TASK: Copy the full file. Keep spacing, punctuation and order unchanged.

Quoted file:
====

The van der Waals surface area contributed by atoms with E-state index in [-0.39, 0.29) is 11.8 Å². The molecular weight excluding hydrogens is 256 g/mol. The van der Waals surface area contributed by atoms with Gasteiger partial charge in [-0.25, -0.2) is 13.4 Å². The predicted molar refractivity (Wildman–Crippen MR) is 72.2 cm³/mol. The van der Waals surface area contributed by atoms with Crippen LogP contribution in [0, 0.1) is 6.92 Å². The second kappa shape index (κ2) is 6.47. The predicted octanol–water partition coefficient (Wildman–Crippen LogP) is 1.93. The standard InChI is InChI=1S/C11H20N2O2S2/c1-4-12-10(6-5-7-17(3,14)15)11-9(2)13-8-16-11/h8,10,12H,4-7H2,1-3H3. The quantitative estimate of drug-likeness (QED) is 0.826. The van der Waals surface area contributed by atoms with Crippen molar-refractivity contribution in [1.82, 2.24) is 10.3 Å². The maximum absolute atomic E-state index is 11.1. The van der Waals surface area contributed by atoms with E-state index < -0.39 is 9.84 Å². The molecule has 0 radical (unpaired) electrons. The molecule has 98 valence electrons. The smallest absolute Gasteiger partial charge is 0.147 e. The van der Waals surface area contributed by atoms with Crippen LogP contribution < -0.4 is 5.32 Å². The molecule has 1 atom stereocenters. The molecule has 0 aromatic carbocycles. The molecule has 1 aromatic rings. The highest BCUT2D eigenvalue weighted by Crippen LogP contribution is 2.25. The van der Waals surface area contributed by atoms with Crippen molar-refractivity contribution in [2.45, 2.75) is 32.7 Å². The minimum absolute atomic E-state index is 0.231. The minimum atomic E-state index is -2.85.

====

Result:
The van der Waals surface area contributed by atoms with E-state index in [-0.39, 0.29) is 11.8 Å². The molecular weight excluding hydrogens is 256 g/mol. The van der Waals surface area contributed by atoms with Gasteiger partial charge in [-0.25, -0.2) is 13.4 Å². The predicted molar refractivity (Wildman–Crippen MR) is 72.2 cm³/mol. The van der Waals surface area contributed by atoms with Crippen LogP contribution in [0, 0.1) is 6.92 Å². The second kappa shape index (κ2) is 6.47. The predicted octanol–water partition coefficient (Wildman–Crippen LogP) is 1.93. The standard InChI is InChI=1S/C11H20N2O2S2/c1-4-12-10(6-5-7-17(3,14)15)11-9(2)13-8-16-11/h8,10,12H,4-7H2,1-3H3. The quantitative estimate of drug-likeness (QED) is 0.826. The van der Waals surface area contributed by atoms with Crippen molar-refractivity contribution in [1.82, 2.24) is 10.3 Å². The maximum absolute atomic E-state index is 11.1. The van der Waals surface area contributed by atoms with E-state index < -0.39 is 9.84 Å². The molecule has 0 radical (unpaired) electrons. The molecule has 98 valence electrons. The smallest absolute Gasteiger partial charge is 0.147 e. The van der Waals surface area contributed by atoms with Crippen LogP contribution < -0.4 is 5.32 Å². The molecule has 1 atom stereocenters. The molecule has 0 aromatic carbocycles. The molecule has 1 aromatic rings. The highest BCUT2D eigenvalue weighted by Crippen LogP contribution is 2.25. The van der Waals surface area contributed by atoms with Crippen molar-refractivity contribution in [2.45, 2.75) is 32.7 Å². The minimum absolute atomic E-state index is 0.231. The minimum atomic E-state index is -2.85.